Feb 10, 2020
There are a couple of approaches when it comes to making a big creative project: planing it all out or working things out as you go i.e. flying by the seat of your pants. Well in reality it's a spectrum and those are the two extremes. Most of us work somewhere between those two, sometimes with more or less planning etc… I've tried a lot of different mixtures myself!
Nov 18, 2019
Where does your main audience come from? And how do you change your work to accommodate them? For a lot of us it's north Americans (mainly from the USA), which is interesting, especially for those of us outside of there because our cultures are slightly different. We THINK we totally understand each other but there ARE differences. So to make ourselves properly understood with the original intent of the story we often have to translate things slightly (much more in Tantz's case!). This goes doubly when a story is set in a different era. How much do you localise your story for the audience, how much SHOULD you?
Jun 24, 2019
Just Banes and I for this one! Today we have 3 topics: 1. Being positive and how that really helps us in online communication and social networking, as well as giving a boost to those we talk to- very important in comic communities. 2. How to get more eyes looking at your work. We always need to build our audiences! 3. Updates for drunk duck to modernise the site… We're going to have to raise a lot of money for this! How is the best way?
Apr 22, 2019
What's your favourite weapon in fiction? Mine are ridiculously giant swords, huge anti-tank rifles, and mecha. There are a lot of complex reasons for weapon choices in fiction, a Kalashnikov assault rifles for example signals certain things about the person carrying it: They're usually a bad guy for a start. This originated during the cold war, with certain types of bad guys using AKs. First it was Soviet Bloc soldiers, then it was Viet Con and rebels from South East Asia, then it became the “terrorist” weapon. The sub machine gun is the weapon of the bad guy. Terrorists used to use Uzis (before they turned to AKs), bank robbers used to use Mac 10s, now it's the HK MP5. Good guys carry an M-16 or AR-15 rifle. In historical fiction traditionally the bad guys carries curved swords while the good guys had straight swords, this came from crusades. Minor characters carry spears and heroes carry swords. Women, weaker characters and rebels carry bows. Giant swords and guns are often given to smaller characters in anime (usually female), as an obvious contrast with their small size. It's meant to emphasis the fact they're sort of a “mighty mouse”.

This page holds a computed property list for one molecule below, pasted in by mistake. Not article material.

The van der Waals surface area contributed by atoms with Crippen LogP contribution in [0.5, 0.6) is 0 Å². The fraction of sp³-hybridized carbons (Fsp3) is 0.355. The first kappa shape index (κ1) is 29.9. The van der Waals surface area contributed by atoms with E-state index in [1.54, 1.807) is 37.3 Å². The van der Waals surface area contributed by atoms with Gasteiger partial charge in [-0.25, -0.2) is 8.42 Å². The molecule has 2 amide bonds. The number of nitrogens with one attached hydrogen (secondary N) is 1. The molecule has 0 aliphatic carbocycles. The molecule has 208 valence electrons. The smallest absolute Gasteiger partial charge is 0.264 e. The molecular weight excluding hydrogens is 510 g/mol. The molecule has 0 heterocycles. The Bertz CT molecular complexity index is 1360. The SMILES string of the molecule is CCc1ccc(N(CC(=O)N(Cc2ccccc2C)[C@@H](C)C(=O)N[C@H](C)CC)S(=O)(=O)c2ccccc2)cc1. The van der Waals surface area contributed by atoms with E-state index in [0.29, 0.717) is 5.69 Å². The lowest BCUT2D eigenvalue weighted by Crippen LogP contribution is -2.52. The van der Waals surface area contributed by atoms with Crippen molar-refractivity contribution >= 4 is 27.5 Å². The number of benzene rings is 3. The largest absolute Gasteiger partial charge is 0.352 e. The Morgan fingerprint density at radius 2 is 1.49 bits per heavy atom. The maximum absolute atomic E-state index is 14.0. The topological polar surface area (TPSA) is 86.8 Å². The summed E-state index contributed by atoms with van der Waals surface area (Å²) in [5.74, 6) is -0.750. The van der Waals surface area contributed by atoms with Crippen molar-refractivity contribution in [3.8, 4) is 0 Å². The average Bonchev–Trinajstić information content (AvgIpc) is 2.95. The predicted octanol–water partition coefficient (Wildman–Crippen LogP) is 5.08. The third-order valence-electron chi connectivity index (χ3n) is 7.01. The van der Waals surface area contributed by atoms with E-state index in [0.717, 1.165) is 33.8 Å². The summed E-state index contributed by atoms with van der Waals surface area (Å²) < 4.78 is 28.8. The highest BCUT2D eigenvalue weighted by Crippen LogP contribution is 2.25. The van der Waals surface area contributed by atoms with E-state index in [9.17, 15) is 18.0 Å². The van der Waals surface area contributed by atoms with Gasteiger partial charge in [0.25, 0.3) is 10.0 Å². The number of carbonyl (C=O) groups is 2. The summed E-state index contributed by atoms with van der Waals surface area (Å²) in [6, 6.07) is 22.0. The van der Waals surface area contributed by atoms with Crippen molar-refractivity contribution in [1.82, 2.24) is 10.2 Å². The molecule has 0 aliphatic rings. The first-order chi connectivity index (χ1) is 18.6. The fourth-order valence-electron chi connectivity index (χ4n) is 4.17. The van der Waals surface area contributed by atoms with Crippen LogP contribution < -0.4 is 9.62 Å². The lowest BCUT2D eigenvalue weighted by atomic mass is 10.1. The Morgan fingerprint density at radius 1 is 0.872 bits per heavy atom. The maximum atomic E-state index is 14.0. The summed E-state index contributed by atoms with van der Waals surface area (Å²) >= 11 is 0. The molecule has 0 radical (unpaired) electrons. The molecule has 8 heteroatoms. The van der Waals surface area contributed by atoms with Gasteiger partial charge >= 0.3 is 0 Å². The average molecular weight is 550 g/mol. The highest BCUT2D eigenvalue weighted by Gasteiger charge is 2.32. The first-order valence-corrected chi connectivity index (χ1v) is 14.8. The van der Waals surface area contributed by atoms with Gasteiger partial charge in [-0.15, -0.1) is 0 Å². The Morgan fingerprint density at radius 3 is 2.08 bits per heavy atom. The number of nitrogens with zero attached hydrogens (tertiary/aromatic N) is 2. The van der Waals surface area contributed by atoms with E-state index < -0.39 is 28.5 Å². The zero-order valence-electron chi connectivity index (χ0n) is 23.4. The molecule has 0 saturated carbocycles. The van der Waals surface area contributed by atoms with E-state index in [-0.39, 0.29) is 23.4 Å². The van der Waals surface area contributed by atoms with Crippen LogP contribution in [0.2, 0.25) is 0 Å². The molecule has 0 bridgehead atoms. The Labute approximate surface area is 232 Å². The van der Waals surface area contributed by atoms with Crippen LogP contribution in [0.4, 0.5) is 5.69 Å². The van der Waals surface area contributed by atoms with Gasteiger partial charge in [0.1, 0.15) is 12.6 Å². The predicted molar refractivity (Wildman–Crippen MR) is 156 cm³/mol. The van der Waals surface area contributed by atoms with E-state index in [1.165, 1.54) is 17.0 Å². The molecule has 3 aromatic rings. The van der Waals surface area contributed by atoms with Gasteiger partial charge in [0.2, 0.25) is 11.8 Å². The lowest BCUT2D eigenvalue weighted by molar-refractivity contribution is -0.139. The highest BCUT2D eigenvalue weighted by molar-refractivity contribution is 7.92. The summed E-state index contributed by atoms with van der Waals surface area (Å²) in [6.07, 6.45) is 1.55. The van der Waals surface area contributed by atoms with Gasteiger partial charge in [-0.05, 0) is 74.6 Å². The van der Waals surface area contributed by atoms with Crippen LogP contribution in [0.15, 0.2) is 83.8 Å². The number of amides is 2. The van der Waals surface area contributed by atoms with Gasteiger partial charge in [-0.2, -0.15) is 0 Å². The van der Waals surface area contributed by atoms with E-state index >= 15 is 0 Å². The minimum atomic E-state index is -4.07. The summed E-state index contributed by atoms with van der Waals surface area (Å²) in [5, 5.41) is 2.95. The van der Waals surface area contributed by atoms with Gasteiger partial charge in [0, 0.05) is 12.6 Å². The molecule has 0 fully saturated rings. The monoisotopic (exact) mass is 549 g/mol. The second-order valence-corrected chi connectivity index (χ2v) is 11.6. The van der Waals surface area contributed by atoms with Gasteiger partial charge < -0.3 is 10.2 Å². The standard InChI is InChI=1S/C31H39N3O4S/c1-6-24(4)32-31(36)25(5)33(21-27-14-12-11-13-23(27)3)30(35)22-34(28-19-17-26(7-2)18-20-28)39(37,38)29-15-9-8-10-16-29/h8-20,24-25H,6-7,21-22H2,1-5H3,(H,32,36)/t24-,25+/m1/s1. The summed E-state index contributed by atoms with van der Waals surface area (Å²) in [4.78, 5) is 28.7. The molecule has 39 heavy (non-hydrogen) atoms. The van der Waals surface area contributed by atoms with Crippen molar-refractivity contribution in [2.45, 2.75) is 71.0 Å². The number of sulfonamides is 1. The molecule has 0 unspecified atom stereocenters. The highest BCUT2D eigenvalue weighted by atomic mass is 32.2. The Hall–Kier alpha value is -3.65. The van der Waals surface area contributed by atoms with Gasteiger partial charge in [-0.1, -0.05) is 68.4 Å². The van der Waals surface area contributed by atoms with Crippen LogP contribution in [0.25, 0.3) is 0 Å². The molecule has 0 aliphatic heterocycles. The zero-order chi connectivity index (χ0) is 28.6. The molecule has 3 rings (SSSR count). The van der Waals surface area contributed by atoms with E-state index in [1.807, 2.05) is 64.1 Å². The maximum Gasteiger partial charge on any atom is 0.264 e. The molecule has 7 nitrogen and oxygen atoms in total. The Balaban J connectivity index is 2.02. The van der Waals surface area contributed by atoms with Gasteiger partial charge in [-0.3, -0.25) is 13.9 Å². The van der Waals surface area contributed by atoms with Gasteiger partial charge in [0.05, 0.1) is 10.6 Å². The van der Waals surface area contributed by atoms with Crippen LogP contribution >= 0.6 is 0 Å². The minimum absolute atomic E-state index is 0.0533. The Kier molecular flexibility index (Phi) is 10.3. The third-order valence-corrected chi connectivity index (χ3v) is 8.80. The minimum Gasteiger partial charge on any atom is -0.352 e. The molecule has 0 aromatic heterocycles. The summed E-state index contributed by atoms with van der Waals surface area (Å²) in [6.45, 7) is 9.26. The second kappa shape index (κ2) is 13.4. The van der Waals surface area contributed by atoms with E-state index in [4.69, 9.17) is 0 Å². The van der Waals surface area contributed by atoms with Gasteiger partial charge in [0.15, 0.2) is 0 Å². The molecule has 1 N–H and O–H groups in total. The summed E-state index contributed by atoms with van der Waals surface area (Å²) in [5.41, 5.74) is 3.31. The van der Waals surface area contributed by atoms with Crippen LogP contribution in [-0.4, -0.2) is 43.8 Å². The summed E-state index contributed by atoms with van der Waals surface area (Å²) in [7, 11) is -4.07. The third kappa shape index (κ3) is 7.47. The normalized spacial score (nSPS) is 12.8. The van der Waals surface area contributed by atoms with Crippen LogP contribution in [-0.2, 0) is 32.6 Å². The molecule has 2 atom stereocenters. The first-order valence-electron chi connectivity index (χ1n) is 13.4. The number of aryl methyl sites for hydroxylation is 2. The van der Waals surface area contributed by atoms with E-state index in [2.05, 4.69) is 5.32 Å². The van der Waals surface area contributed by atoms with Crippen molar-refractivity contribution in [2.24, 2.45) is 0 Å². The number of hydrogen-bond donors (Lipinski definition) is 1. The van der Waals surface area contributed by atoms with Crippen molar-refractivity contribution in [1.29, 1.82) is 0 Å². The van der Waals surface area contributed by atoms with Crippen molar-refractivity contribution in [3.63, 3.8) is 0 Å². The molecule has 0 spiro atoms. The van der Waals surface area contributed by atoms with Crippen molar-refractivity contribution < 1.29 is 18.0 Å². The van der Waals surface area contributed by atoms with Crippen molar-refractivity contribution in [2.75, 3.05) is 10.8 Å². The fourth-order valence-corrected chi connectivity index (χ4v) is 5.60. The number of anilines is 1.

Feb 4, 2019
A huge thank you to the fantastic Amelius, creator of Charby the Vampirate! We mined her great newspost on the topic of the comic hiatus for this Quackcast. When you're reading a comic and it goes on Hiatus it's an awful thing… suddenly all progress stops and you don't know for how long it will be gone for. Some authors are great, they'll reach a point where they can't work anymore for some reason or they'll take a little break, but they will tell you they're going on a hiatus and when their comic will return- and Lo, it comes back exactly when they said it would. Crappy authors will say they're going on a hiatus and never return.